Defining Paprika After my 2 Great Years...

There’s something I’ve learned to expect when I tell somebody I’m part of the Paprika Festival, and it’s not a gasp of recognition or a bow of respect, it’s that person asking me what exactly the Paprika Festival is.  It’s funny, because for a while I wasn’t sure what to tell them.  It’s a lot easier to do now that I’ve got a good chunk of experience, but at first, this question left me almost as stumped as them.

This is my second year in the Paprika Festival. I started last year when I acted in a production with a group of my friends from school. We hadn’t had any real rehearsals before the first training day, and I remember showing up to it still not quite sure what it was I’d signed up for.  I’m not sure if I fully understood what I was a part of when I left, either, but I will say that I was starting to get the picture.

The problem with defining Paprika is that it’s a different experience for almost everyone. For me, being a part of Paprika meant spending Sundays in my classmate’s basement and acting out a one act play whilst battling distractions like the newest video game or the latest viral video. For others it means meeting with a group of people you hardly know and collectively creating a play from scratch, and for others still Paprika is a place focused solely on writing, stage managing, or directing.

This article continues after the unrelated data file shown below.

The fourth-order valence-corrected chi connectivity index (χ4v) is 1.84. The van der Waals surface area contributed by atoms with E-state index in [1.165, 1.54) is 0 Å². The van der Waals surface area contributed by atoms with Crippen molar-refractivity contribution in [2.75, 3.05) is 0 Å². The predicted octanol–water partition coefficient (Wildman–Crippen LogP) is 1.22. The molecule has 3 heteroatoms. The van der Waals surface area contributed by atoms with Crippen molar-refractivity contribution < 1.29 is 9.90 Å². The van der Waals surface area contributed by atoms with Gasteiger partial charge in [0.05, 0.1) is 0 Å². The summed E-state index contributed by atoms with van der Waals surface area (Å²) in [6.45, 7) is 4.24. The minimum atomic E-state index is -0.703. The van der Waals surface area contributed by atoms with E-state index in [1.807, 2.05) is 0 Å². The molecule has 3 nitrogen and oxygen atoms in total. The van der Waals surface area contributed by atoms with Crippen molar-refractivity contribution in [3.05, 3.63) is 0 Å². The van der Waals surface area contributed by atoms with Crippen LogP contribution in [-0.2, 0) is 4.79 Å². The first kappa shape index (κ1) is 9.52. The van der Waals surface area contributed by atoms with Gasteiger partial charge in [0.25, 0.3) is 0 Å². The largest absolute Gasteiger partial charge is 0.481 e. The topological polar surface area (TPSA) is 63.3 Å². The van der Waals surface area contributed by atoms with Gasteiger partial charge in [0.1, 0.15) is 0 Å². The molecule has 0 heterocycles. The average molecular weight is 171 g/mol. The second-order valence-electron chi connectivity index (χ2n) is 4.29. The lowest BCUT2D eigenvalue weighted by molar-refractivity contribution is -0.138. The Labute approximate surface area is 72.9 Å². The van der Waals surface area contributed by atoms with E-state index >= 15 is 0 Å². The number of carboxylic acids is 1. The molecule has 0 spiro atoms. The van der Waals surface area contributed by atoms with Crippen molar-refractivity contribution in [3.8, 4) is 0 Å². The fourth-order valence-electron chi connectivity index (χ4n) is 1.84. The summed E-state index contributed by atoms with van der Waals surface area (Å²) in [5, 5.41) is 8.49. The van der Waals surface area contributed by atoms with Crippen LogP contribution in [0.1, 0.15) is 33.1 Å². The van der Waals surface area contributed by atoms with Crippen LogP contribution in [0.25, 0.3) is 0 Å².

Now, there’s more to it than that, of course. Paprika, for me, was also a chance to learn so much more about the city’s theatre scene than I ever could have otherwise.  It was a chance to hear from some very well-known and accomplished mentors, and make some valuable connections with other participates in the festival.  But really, it was the little things from that first year that I feel like I’ll take away, because they were the things I saw most of the time.

Four training days and a theatre festival later, my first year was done. By then, I’d finally figured out what I was doing, and so was eager to volunteer when that same classmate wrote another play and asked me to act in it all over again. This time around was different though, especially that first training day. I walked in there excited, not nervous and certainly not confused.  I felt like I was one of the grown-ups in the room, one of the ones who knew the ropes. One of the ones who knew, exactly, what it was Paprika was all about.

I can say that Paprika is a lot bigger than any one of its participants may realize at first. It’s not just about an actor in a production or the lighting designer for the resident company; it’s all of those people coming together because they’ve been given the amazing opportunity that Paprika provides, the opportunity to get real experience early on in your career.  This is only a perspective I’ve picked up from going through the works of the festival more than once.
It’s something that I’m happy to say I’ve learned along the long way.